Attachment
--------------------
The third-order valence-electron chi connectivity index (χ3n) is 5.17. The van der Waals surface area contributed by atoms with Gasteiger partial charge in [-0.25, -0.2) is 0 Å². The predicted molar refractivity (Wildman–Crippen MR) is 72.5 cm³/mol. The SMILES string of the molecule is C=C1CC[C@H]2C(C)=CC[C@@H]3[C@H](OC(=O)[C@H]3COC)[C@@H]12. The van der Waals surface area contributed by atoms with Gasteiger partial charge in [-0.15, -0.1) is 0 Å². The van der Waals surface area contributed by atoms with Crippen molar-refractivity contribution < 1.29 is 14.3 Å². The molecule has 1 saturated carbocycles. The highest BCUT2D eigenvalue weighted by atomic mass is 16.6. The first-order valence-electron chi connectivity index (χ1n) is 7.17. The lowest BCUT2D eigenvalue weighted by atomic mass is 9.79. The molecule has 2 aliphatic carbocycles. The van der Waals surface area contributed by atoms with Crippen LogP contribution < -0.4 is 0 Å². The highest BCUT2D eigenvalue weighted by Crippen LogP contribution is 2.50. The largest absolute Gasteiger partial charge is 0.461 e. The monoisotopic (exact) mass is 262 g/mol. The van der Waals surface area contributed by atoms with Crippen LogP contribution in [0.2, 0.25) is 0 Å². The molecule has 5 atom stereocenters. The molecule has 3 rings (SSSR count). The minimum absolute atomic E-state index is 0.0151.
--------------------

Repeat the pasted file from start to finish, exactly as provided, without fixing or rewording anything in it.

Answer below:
The third-order valence-electron chi connectivity index (χ3n) is 5.17. The van der Waals surface area contributed by atoms with Gasteiger partial charge in [-0.25, -0.2) is 0 Å². The predicted molar refractivity (Wildman–Crippen MR) is 72.5 cm³/mol. The SMILES string of the molecule is C=C1CC[C@H]2C(C)=CC[C@@H]3[C@H](OC(=O)[C@H]3COC)[C@@H]12. The van der Waals surface area contributed by atoms with Gasteiger partial charge in [-0.15, -0.1) is 0 Å². The van der Waals surface area contributed by atoms with Crippen molar-refractivity contribution < 1.29 is 14.3 Å². The molecule has 1 saturated carbocycles. The highest BCUT2D eigenvalue weighted by atomic mass is 16.6. The first-order valence-electron chi connectivity index (χ1n) is 7.17. The lowest BCUT2D eigenvalue weighted by atomic mass is 9.79. The molecule has 2 aliphatic carbocycles. The van der Waals surface area contributed by atoms with Crippen LogP contribution < -0.4 is 0 Å². The highest BCUT2D eigenvalue weighted by Crippen LogP contribution is 2.50. The largest absolute Gasteiger partial charge is 0.461 e. The monoisotopic (exact) mass is 262 g/mol. The van der Waals surface area contributed by atoms with Crippen LogP contribution in [0.2, 0.25) is 0 Å². The molecule has 5 atom stereocenters. The molecule has 3 rings (SSSR count). The minimum absolute atomic E-state index is 0.0151.